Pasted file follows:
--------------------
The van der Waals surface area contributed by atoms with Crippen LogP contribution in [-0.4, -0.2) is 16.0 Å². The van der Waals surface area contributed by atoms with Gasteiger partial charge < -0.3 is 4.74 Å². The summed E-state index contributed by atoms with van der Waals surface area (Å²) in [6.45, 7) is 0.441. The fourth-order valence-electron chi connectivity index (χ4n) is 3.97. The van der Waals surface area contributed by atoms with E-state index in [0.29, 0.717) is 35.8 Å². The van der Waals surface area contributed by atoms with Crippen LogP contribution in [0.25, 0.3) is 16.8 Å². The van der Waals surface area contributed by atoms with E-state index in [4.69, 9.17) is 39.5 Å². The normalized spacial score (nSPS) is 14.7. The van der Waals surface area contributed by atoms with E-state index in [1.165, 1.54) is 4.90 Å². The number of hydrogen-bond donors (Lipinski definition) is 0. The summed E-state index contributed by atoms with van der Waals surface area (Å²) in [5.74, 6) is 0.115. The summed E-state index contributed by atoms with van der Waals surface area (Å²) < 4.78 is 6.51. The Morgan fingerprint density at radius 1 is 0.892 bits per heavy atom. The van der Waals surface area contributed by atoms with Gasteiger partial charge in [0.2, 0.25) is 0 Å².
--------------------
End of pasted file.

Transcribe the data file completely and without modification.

The van der Waals surface area contributed by atoms with Crippen LogP contribution in [-0.4, -0.2) is 16.0 Å². The van der Waals surface area contributed by atoms with Gasteiger partial charge < -0.3 is 4.74 Å². The summed E-state index contributed by atoms with van der Waals surface area (Å²) in [6.45, 7) is 0.441. The fourth-order valence-electron chi connectivity index (χ4n) is 3.97. The van der Waals surface area contributed by atoms with E-state index in [0.29, 0.717) is 35.8 Å². The van der Waals surface area contributed by atoms with Crippen LogP contribution in [0.25, 0.3) is 16.8 Å². The van der Waals surface area contributed by atoms with E-state index in [4.69, 9.17) is 39.5 Å². The normalized spacial score (nSPS) is 14.7. The van der Waals surface area contributed by atoms with E-state index in [1.165, 1.54) is 4.90 Å². The number of hydrogen-bond donors (Lipinski definition) is 0. The summed E-state index contributed by atoms with van der Waals surface area (Å²) in [5.74, 6) is 0.115. The summed E-state index contributed by atoms with van der Waals surface area (Å²) < 4.78 is 6.51. The Morgan fingerprint density at radius 1 is 0.892 bits per heavy atom. The van der Waals surface area contributed by atoms with Gasteiger partial charge in [0.2, 0.25) is 0 Å².